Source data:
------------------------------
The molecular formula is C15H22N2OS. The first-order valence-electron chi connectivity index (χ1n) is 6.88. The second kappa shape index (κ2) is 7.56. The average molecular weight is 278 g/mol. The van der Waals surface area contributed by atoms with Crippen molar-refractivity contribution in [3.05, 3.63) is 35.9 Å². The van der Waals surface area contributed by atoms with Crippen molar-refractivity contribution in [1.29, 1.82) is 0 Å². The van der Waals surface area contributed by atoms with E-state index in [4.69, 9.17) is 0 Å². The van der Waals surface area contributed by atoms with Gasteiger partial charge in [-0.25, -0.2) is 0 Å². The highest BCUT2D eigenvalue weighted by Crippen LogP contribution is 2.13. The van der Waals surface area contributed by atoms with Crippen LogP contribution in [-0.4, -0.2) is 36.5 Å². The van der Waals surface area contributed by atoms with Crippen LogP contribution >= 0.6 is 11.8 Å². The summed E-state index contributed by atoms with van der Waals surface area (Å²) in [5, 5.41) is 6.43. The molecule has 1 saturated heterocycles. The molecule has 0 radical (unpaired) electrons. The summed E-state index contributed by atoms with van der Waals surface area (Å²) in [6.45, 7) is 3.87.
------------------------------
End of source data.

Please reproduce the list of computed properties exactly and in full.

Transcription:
The molecular formula is C15H22N2OS. The first-order valence-electron chi connectivity index (χ1n) is 6.88. The second kappa shape index (κ2) is 7.56. The average molecular weight is 278 g/mol. The van der Waals surface area contributed by atoms with Crippen molar-refractivity contribution in [3.05, 3.63) is 35.9 Å². The van der Waals surface area contributed by atoms with Crippen molar-refractivity contribution in [1.29, 1.82) is 0 Å². The van der Waals surface area contributed by atoms with E-state index in [4.69, 9.17) is 0 Å². The van der Waals surface area contributed by atoms with Gasteiger partial charge in [-0.25, -0.2) is 0 Å². The highest BCUT2D eigenvalue weighted by Crippen LogP contribution is 2.13. The van der Waals surface area contributed by atoms with Crippen LogP contribution in [-0.4, -0.2) is 36.5 Å². The van der Waals surface area contributed by atoms with Crippen LogP contribution >= 0.6 is 11.8 Å². The summed E-state index contributed by atoms with van der Waals surface area (Å²) in [5, 5.41) is 6.43. The molecule has 1 saturated heterocycles. The molecule has 0 radical (unpaired) electrons. The summed E-state index contributed by atoms with van der Waals surface area (Å²) in [6.45, 7) is 3.87.